If you’re up to it, a great classroom management book I would recommend is Teaching with Love and Logic. It was handed to me early on in my career and I constantly return to it when challenged by a student’s behavior.

5. A teacher can always make their lesson better, but when do you stop?

No lesson planning is ever complete. A teacher can spend hours making their lesson better, great, or the best that anyone has ever seen. I guarantee you there’s another approach out there that just might be better. You can beat yourself up making things great while you work late into the night – you’ll also be exhausted the next day though and your delivery will suffer.

At some point you just have to call it a day and teach what you’ve planned. Keep it in your files and make it better next year. Your students won’t benefit even the slightest if their teacher is incoherent because they are exhausted.

6. It’s ok when it doesn’t all go your way. You’re human. Give yourself a break.

Some days are just like that. Stop beating yourself up. Just like your students, you’re human and you definitely won’t be at 117% every day.

Think you can? Try it. I guarantee that you’ll be calling in sick before too long and it’s going to take quite a long time for you to recover.

Teaching is not a sprint, it’s a marathon.

7. Students are little people.

They are not little widgets. They are going to be excited one day and uninterested the next – maybe even from hour to hour. Subject to subject. It’s normal. You, as their teacher, haven’t done anything wrong. The students sitting in your classroom are human.

Some students are going to understand your learning objective the first time, some of them won’t. Some of our students won’t grasp your carefully laid out lesson plan until next year –  a whole year after they have left your classroom.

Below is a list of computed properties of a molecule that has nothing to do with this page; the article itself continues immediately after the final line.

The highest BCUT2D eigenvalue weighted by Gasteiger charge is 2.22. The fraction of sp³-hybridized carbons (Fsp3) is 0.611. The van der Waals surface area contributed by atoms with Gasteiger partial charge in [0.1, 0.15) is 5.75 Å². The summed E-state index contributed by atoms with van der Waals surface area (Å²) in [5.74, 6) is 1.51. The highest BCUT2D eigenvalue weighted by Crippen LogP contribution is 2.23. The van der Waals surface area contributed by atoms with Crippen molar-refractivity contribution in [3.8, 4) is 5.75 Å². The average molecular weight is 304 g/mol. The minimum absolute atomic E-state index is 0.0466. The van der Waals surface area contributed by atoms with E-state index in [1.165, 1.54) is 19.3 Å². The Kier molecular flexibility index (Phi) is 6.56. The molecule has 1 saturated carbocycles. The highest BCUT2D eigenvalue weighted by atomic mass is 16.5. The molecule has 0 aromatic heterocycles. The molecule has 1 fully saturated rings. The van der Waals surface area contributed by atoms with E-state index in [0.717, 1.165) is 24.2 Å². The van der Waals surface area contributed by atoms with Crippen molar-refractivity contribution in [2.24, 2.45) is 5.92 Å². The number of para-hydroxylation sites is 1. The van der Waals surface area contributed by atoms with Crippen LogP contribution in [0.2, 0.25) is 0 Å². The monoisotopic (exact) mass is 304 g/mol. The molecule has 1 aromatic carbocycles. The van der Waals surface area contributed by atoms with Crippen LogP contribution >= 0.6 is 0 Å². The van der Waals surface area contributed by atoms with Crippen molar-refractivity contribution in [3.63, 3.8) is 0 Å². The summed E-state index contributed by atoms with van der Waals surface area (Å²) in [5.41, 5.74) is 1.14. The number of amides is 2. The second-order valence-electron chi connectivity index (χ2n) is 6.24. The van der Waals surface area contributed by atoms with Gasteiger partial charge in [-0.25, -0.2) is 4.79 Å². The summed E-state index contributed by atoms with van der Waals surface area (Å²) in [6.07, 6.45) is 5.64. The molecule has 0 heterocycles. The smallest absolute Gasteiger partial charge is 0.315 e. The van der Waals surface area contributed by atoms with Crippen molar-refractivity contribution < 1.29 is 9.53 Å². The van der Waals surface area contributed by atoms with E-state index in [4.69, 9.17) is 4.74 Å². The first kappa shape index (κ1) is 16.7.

That’a tough one to realize.

That’s frustrating, but that, unfortunately, is  not uncommon.

As you might expect, I often find myself at the copy machine making class sets of copies. I do this not because I like copies upon copies of work for my students to do, but because students need to practice what I’ve learned.

As I’m standing in line behind other teachers who may be teaching students younger than mine, I sometimes standards being taught that my present students haven’t grasped.

This is not because they’re not good teachers.

It’s because our state mandated learning objectives are so numerous and our county timeline is so fast. Students who might struggle, i.e.: aren’t awesome at everything, often don’t have the time to grasp what they don’t know and why.

Our students aren’t great at everything, nor should they be.

Regardless, it still bugs me to no end that I haven’t been able to correctly convey the material in a way that the student will understand it. It’s then that I remember and have to realize, mostly unsuccessfully to be frank, that my student is not a machine. He may not get it yet.

Our students aren’t robots and neither are their teachers.